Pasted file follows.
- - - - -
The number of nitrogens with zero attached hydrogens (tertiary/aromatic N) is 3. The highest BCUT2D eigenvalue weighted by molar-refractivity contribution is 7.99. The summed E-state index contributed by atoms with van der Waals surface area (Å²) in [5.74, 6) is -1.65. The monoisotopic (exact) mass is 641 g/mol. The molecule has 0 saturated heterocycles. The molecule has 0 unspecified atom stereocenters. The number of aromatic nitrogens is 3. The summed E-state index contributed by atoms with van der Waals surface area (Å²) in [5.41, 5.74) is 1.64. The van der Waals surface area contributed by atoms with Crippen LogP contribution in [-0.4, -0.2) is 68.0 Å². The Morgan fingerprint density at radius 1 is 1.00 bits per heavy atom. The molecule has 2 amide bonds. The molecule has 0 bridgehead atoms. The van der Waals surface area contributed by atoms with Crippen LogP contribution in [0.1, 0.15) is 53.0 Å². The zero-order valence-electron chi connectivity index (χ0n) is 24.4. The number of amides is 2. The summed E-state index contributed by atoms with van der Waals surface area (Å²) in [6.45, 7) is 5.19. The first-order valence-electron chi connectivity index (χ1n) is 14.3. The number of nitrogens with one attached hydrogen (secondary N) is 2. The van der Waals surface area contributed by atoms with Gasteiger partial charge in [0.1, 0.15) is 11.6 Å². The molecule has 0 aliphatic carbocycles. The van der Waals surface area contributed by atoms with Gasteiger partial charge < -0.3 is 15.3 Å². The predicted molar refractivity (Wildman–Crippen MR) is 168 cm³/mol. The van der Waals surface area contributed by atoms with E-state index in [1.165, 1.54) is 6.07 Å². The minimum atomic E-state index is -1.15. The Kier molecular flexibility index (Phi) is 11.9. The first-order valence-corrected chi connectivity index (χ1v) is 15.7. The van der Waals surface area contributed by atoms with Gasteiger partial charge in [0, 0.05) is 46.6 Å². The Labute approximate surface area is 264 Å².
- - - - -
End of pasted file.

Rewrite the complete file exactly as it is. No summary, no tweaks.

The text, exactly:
The number of nitrogens with zero attached hydrogens (tertiary/aromatic N) is 3. The highest BCUT2D eigenvalue weighted by molar-refractivity contribution is 7.99. The summed E-state index contributed by atoms with van der Waals surface area (Å²) in [5.74, 6) is -1.65. The monoisotopic (exact) mass is 641 g/mol. The molecule has 0 saturated heterocycles. The molecule has 0 unspecified atom stereocenters. The number of aromatic nitrogens is 3. The summed E-state index contributed by atoms with van der Waals surface area (Å²) in [5.41, 5.74) is 1.64. The van der Waals surface area contributed by atoms with Crippen LogP contribution in [-0.4, -0.2) is 68.0 Å². The Morgan fingerprint density at radius 1 is 1.00 bits per heavy atom. The molecule has 2 amide bonds. The molecule has 0 bridgehead atoms. The van der Waals surface area contributed by atoms with Crippen LogP contribution in [0.1, 0.15) is 53.0 Å². The zero-order valence-electron chi connectivity index (χ0n) is 24.4. The number of amides is 2. The summed E-state index contributed by atoms with van der Waals surface area (Å²) in [6.45, 7) is 5.19. The first-order valence-electron chi connectivity index (χ1n) is 14.3. The number of nitrogens with one attached hydrogen (secondary N) is 2. The van der Waals surface area contributed by atoms with Gasteiger partial charge in [0.1, 0.15) is 11.6 Å². The molecule has 0 aliphatic carbocycles. The van der Waals surface area contributed by atoms with Gasteiger partial charge < -0.3 is 15.3 Å². The predicted molar refractivity (Wildman–Crippen MR) is 168 cm³/mol. The van der Waals surface area contributed by atoms with E-state index in [1.165, 1.54) is 6.07 Å². The minimum atomic E-state index is -1.15. The Kier molecular flexibility index (Phi) is 11.9. The first-order valence-corrected chi connectivity index (χ1v) is 15.7. The van der Waals surface area contributed by atoms with Gasteiger partial charge in [0, 0.05) is 46.6 Å². The Labute approximate surface area is 264 Å².